More storms needed for meaningful snowpack recovery in Sierra Nevada
March 13, 2018
RENO — The first weekend of March brought the biggest snow storm of the winter to Nevada and the eastern Sierra, but the Natural Resources Conservation Service reports much more is needed for a so-called March Miracle.
"Even though snowpack percentages increased across the region from the early March storm, the overall water supply picture has not changed since March 1. Snowpacks, water year precipitation and streamflow forecasts across Nevada remain well below normal," said Jeff Anderson, NRCS Nevada state hydrologist. "Excellent reservoir storage will save the water year, unless you don't have access to stored water, in which case spring precipitation will play a more critical role in when, and if, water shortages occur."
The snowpack did rise significantly with statewide snowpack percentages of normal rising from 29 to 59 percent on March 1 and 44 to 72 percent on March 5, but NRCS stated 4-5 more storms just as big as last week's would be needed to boost snowpack averages to normal by April 1. NRCS also stated that's extremely unlikely.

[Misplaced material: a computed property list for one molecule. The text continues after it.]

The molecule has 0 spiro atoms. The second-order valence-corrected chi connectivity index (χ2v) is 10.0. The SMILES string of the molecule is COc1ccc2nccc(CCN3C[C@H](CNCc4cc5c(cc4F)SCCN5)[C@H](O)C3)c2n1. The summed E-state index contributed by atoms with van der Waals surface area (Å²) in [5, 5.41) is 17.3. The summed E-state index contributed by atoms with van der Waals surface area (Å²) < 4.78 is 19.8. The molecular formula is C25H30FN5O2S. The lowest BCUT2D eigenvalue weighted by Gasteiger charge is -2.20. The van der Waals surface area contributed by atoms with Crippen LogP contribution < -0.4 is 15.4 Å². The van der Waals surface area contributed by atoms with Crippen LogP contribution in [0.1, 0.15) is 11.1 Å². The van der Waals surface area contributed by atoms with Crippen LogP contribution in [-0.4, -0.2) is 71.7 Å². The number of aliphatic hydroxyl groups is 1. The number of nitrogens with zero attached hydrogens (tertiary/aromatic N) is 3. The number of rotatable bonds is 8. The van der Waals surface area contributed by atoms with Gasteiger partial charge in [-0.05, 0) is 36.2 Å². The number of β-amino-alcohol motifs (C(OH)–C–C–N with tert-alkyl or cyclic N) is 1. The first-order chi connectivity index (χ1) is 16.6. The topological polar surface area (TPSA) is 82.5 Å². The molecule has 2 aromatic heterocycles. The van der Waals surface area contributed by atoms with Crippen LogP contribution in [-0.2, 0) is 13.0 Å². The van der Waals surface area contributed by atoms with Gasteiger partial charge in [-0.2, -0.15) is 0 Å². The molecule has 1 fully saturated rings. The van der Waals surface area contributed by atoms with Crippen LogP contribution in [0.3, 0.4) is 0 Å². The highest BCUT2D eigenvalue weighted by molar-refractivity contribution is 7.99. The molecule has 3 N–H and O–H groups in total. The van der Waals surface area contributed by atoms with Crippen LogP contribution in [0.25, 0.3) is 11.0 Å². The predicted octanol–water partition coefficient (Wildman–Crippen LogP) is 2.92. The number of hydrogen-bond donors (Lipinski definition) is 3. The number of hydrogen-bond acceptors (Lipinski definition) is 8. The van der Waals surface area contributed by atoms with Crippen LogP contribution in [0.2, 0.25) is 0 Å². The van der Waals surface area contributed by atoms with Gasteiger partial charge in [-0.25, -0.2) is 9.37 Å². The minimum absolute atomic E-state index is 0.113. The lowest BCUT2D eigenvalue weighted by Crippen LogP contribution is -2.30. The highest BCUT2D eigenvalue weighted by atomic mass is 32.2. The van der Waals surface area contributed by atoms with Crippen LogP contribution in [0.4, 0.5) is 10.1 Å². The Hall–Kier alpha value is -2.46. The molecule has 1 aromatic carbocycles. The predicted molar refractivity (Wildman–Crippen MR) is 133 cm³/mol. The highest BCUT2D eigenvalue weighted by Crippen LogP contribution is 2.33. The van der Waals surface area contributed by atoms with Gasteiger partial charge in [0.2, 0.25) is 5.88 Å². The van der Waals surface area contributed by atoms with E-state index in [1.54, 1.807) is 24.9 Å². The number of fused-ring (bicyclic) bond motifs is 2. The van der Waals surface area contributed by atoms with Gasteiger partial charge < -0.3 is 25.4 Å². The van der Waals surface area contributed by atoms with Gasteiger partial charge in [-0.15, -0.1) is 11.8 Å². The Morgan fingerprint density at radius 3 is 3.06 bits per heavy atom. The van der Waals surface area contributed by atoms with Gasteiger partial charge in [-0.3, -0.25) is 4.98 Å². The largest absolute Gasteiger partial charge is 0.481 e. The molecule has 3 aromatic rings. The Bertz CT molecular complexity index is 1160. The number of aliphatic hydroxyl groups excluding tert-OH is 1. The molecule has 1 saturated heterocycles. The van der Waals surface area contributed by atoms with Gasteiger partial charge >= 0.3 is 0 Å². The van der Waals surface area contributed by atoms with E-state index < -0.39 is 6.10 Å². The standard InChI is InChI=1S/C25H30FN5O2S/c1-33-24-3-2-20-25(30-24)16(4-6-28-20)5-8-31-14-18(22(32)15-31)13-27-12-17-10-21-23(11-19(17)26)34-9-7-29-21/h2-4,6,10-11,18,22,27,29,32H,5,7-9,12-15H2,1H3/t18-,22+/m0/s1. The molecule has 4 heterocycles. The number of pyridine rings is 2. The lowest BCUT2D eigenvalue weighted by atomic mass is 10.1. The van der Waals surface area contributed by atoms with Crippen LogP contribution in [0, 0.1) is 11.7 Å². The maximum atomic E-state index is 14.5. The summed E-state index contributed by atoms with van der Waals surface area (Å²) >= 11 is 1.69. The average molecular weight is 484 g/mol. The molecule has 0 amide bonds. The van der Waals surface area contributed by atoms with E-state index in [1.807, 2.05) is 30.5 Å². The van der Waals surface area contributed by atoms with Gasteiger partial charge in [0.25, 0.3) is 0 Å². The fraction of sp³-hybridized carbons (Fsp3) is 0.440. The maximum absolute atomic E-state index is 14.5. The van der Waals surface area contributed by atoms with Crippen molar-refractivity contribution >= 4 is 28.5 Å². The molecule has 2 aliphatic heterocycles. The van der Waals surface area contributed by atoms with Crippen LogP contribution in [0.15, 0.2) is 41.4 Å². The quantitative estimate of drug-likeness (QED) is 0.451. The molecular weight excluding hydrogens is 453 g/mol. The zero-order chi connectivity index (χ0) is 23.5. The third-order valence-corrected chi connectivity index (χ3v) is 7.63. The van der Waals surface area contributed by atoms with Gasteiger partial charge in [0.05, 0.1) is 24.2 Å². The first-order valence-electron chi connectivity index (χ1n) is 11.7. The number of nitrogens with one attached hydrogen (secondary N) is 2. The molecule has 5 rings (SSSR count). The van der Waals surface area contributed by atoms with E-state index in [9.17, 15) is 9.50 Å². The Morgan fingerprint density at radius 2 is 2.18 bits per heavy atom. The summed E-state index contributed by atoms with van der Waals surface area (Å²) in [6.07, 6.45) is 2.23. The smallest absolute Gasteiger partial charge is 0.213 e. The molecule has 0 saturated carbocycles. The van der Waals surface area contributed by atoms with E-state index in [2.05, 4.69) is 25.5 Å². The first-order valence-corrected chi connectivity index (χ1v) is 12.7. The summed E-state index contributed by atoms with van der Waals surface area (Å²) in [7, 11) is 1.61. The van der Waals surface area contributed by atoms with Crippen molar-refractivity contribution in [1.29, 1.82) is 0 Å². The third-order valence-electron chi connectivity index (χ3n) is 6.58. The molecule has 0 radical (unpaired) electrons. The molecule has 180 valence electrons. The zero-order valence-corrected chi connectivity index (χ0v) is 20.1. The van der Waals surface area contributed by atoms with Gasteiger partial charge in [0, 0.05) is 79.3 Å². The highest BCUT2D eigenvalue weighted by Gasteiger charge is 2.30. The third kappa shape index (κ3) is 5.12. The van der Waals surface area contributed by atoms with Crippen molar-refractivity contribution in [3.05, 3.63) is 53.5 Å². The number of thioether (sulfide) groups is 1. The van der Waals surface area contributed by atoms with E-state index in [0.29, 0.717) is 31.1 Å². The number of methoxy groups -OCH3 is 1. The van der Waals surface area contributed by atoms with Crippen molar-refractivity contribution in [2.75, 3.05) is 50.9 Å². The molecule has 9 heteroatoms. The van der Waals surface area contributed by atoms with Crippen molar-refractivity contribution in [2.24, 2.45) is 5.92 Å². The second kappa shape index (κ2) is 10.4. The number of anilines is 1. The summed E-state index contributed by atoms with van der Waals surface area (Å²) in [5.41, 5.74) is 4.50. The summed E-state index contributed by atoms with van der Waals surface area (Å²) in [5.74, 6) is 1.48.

February was also drier than normal with just 21-29 percent of normal monthly precipitation in the Lake Tahoe, Truckee, Carson and Walker basins and 50-87 percent across the rest of northern Nevada.
Water year to date precipitation since October 1 is 53-66 percent of average in the Sierra basins and 71-80 percent across northern Nevada including the Humboldt Basin. Eastern Nevada between Austin and Ely continues to be the driest part of the state with only 47 pecent of average precipitation this year.
This is the driest start to a year in eastern Nevada since SNOTEL sites were installed in 1981.
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Streamflow forecasts are also below average across the state, ranging from 17-63 percent of average. But NRCS continued to state reservoir storage should stem summer drought concerns for water users and municipalities with rights to the stored water. NRCS also stated to expect natural streamflow to be low in the spring and summer.